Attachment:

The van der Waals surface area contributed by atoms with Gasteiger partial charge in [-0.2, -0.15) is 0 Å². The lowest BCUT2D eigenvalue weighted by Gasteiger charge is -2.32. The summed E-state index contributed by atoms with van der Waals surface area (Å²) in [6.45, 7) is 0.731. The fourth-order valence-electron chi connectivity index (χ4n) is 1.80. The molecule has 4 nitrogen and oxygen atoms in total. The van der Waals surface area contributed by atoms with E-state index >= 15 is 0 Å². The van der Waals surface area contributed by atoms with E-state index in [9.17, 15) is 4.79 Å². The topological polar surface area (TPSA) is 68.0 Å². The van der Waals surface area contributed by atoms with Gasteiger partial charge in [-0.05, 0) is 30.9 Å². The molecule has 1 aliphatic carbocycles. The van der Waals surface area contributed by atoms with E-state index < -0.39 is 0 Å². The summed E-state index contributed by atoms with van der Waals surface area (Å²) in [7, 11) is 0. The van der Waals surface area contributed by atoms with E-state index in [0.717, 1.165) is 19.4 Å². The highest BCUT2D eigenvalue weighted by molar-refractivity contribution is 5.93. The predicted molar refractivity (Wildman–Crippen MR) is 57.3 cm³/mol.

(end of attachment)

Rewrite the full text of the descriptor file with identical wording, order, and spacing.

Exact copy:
The van der Waals surface area contributed by atoms with Gasteiger partial charge in [-0.2, -0.15) is 0 Å². The lowest BCUT2D eigenvalue weighted by Gasteiger charge is -2.32. The summed E-state index contributed by atoms with van der Waals surface area (Å²) in [6.45, 7) is 0.731. The fourth-order valence-electron chi connectivity index (χ4n) is 1.80. The molecule has 4 nitrogen and oxygen atoms in total. The van der Waals surface area contributed by atoms with E-state index >= 15 is 0 Å². The van der Waals surface area contributed by atoms with E-state index in [9.17, 15) is 4.79 Å². The topological polar surface area (TPSA) is 68.0 Å². The van der Waals surface area contributed by atoms with Gasteiger partial charge in [-0.05, 0) is 30.9 Å². The molecule has 1 aliphatic carbocycles. The van der Waals surface area contributed by atoms with E-state index < -0.39 is 0 Å². The summed E-state index contributed by atoms with van der Waals surface area (Å²) in [7, 11) is 0. The van der Waals surface area contributed by atoms with E-state index in [0.717, 1.165) is 19.4 Å². The highest BCUT2D eigenvalue weighted by molar-refractivity contribution is 5.93. The predicted molar refractivity (Wildman–Crippen MR) is 57.3 cm³/mol.